Many people support Water Aid and other charities who seek to provide clean water for drinking. Water has not only the power to give life but also the power to bring disease and death when it is dirty or contaminated. And we have the power to help bring clean water to third-world communities.

For the Orthodox Church, the baptism of Christ is the foremost story of Epiphany, rather than the visit of the wise men. If you google Orthodox Epiphany images, you see photos of people plunging into icy water in cross-shaped holes in the ice. In some places, Orthodox priests cast crosses and icons into the waters of lake or sea to bless the waters of the earth, and people dive in to retrieve the precious symbols. There is something very elemental about engaging with water in this way; something very different from a traditional Church of England baptism with a small amount of clean and often warm water sprinkled on a baby’s head.

Down at Bawdsey Ferry on New Year’s Day, the 5th New Year’s Day swim took place. People plunged into the chilly waters of the Deben not for religious reasons but for fun and/or in aid of charity.

Entering into the water of baptism is a death of the old self (Romans 6.1-5). Those who enter into icy waters to celebrate the Baptism of Christ are putting themselves in danger – it brings the death closer to home and includes a very real element of risk. The popularity of mid-winter ‘dips’ seems to suggest that we humans have a need to undergo a symbolic death, dying to the old year and rising to the new even if there is no acknowledgement of an element of faith.

Which brings us to the question of what does our baptism mean to us? What lengths are we prepared to go to affirm our commitment to Christ? Would we be willing to dive through a cross-shaped hole in the ice? Or immerse ourselves in the waters of the Deben or the North Sea? Would it be too much to ask when you think of what Christ has done for us? In response to the love of God?

Contrast the benign, cosy feeling we usually get when we think of the water of baptism, with the force of the waves that have been challenging these islands in recent weeks. These waves have got past our defences, and battered and changed the shape of the edges of our island.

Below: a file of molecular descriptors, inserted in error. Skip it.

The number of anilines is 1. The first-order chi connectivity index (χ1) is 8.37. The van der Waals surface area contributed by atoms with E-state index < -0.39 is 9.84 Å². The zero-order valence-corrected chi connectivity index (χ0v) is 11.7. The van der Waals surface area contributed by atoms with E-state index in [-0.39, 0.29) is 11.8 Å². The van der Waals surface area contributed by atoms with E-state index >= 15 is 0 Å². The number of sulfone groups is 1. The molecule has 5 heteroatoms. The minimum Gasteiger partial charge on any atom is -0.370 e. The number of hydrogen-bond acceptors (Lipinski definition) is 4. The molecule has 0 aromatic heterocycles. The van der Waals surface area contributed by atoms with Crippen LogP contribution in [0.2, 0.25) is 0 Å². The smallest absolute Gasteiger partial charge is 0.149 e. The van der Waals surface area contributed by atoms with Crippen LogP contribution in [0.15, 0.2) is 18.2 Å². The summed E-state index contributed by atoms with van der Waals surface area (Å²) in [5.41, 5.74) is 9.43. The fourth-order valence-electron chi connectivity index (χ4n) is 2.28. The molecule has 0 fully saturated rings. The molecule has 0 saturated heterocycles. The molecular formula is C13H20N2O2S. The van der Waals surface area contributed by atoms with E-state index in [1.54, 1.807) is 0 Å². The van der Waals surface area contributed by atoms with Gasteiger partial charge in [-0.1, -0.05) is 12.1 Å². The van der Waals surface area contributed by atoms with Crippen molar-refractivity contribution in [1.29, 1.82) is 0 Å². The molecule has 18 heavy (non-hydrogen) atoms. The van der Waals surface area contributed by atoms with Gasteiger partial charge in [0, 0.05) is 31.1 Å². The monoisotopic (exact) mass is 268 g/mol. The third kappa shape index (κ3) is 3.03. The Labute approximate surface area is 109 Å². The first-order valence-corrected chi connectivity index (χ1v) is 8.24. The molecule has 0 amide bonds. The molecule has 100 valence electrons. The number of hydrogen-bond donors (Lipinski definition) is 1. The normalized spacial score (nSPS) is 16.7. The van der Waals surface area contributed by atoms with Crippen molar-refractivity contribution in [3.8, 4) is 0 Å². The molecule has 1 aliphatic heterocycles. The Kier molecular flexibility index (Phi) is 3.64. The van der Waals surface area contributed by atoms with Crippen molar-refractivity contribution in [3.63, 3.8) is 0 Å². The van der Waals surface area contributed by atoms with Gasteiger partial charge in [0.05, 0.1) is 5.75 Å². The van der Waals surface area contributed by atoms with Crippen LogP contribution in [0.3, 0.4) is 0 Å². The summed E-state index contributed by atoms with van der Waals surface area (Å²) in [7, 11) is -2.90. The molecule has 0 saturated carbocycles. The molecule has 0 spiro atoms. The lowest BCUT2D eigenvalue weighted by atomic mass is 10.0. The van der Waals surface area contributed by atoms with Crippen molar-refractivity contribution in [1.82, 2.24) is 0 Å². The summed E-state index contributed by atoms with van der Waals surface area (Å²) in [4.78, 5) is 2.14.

Using the images of the storms as symbols of the power of baptism – how does baptism get past our defences and change the shape of who we are?

Those who, like Jesus, are baptised in natural water – river, sea or lake – will also be aware of the fact that the water of baptism is not always clean or crystal clear. It may be muddy, harbouring harmful organisms and the risk of disease. The waters Jesus was baptised in would have been murky – what does this say to us about the life of those who are baptised. Jesus was immersing himself in the muddy, murky reality of our human lives; subjecting himself to the same risks. And we who are baptised know that baptism is not about living happily ever after. It’s about engaging with reality; putting ourselves at risk; sticking our necks out.

There was a time in the history of the Christian church when people would postpone being baptised for as long as possible – if possible until just before their death so that they could be cleansed from all sin at baptism and have the smallest possible opportunity to commit new sins before they died! Of course, once we are baptised we are not immune from committing sins – if anything we become more aware of the sins we do commit and how far short we fall from what God asks of us. But baptism isn’t a one-off event for us anymore than it was for Jesus. For us, as the introduction to the baptism service reminds us, it marks the beginning of a journey with God which will last a lifetime and beyond. It is a new start but it doesn’t mean that we can’t wipe the slate clean again and again.